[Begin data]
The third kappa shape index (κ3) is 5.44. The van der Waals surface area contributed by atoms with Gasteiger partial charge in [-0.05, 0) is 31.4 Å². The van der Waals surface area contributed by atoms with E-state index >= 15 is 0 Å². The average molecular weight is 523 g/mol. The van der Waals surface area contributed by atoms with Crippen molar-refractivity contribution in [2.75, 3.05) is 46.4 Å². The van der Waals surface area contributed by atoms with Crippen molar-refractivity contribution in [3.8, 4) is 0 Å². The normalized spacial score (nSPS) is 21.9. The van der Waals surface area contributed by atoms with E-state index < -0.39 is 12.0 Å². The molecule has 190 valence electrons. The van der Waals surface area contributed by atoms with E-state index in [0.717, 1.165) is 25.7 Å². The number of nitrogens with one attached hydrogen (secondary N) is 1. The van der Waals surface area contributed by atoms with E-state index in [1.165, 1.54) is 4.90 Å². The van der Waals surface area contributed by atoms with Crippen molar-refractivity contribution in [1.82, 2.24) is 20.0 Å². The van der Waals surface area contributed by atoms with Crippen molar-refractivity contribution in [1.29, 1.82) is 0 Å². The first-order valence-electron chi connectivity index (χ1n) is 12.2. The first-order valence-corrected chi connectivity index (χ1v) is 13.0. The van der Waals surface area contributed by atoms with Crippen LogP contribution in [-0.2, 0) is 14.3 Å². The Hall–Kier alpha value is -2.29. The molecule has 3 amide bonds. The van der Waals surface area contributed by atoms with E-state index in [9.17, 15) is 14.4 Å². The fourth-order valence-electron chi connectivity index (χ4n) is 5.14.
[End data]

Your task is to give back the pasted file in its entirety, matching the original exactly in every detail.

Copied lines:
The third kappa shape index (κ3) is 5.44. The van der Waals surface area contributed by atoms with Gasteiger partial charge in [-0.05, 0) is 31.4 Å². The van der Waals surface area contributed by atoms with E-state index >= 15 is 0 Å². The average molecular weight is 523 g/mol. The van der Waals surface area contributed by atoms with Crippen molar-refractivity contribution in [2.75, 3.05) is 46.4 Å². The van der Waals surface area contributed by atoms with Crippen molar-refractivity contribution in [3.8, 4) is 0 Å². The normalized spacial score (nSPS) is 21.9. The van der Waals surface area contributed by atoms with E-state index < -0.39 is 12.0 Å². The molecule has 190 valence electrons. The van der Waals surface area contributed by atoms with E-state index in [0.717, 1.165) is 25.7 Å². The number of nitrogens with one attached hydrogen (secondary N) is 1. The van der Waals surface area contributed by atoms with E-state index in [1.165, 1.54) is 4.90 Å². The van der Waals surface area contributed by atoms with Crippen molar-refractivity contribution in [1.82, 2.24) is 20.0 Å². The van der Waals surface area contributed by atoms with Crippen molar-refractivity contribution in [1.29, 1.82) is 0 Å². The first-order valence-electron chi connectivity index (χ1n) is 12.2. The first-order valence-corrected chi connectivity index (χ1v) is 13.0. The van der Waals surface area contributed by atoms with Crippen LogP contribution in [-0.2, 0) is 14.3 Å². The Hall–Kier alpha value is -2.29. The molecule has 3 amide bonds. The van der Waals surface area contributed by atoms with E-state index in [9.17, 15) is 14.4 Å². The fourth-order valence-electron chi connectivity index (χ4n) is 5.14.